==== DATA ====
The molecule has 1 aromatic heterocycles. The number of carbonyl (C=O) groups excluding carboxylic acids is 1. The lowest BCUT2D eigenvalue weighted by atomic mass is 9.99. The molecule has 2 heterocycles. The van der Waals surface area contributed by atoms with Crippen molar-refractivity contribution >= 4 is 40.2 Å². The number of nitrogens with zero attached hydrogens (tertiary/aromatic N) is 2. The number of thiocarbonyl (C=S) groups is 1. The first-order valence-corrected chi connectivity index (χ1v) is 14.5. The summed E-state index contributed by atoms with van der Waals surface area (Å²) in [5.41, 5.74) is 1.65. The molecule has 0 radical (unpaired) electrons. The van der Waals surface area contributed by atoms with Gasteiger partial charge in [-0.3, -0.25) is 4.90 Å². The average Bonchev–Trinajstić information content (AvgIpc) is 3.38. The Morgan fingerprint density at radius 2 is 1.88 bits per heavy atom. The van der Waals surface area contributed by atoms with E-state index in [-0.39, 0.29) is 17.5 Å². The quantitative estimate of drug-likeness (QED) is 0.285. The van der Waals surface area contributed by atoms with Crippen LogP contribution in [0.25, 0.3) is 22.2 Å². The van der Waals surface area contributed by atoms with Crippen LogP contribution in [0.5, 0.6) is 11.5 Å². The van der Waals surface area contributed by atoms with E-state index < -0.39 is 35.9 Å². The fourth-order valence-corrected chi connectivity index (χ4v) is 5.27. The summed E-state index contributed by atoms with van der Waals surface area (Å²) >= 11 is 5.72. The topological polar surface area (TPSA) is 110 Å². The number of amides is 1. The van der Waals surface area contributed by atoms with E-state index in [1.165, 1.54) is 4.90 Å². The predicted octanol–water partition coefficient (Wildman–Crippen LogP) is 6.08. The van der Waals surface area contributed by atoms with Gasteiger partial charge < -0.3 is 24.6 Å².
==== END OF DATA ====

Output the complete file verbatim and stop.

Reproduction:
The molecule has 1 aromatic heterocycles. The number of carbonyl (C=O) groups excluding carboxylic acids is 1. The lowest BCUT2D eigenvalue weighted by atomic mass is 9.99. The molecule has 2 heterocycles. The van der Waals surface area contributed by atoms with Crippen molar-refractivity contribution >= 4 is 40.2 Å². The number of nitrogens with zero attached hydrogens (tertiary/aromatic N) is 2. The number of thiocarbonyl (C=S) groups is 1. The first-order valence-corrected chi connectivity index (χ1v) is 14.5. The summed E-state index contributed by atoms with van der Waals surface area (Å²) in [5.41, 5.74) is 1.65. The molecule has 0 radical (unpaired) electrons. The van der Waals surface area contributed by atoms with Gasteiger partial charge in [-0.3, -0.25) is 4.90 Å². The average Bonchev–Trinajstić information content (AvgIpc) is 3.38. The Morgan fingerprint density at radius 2 is 1.88 bits per heavy atom. The van der Waals surface area contributed by atoms with E-state index in [-0.39, 0.29) is 17.5 Å². The quantitative estimate of drug-likeness (QED) is 0.285. The van der Waals surface area contributed by atoms with Crippen LogP contribution in [0.25, 0.3) is 22.2 Å². The van der Waals surface area contributed by atoms with Crippen LogP contribution in [0.5, 0.6) is 11.5 Å². The van der Waals surface area contributed by atoms with E-state index < -0.39 is 35.9 Å². The fourth-order valence-corrected chi connectivity index (χ4v) is 5.27. The summed E-state index contributed by atoms with van der Waals surface area (Å²) >= 11 is 5.72. The topological polar surface area (TPSA) is 110 Å². The number of amides is 1. The van der Waals surface area contributed by atoms with E-state index in [1.165, 1.54) is 4.90 Å². The predicted octanol–water partition coefficient (Wildman–Crippen LogP) is 6.08. The van der Waals surface area contributed by atoms with Gasteiger partial charge < -0.3 is 24.6 Å².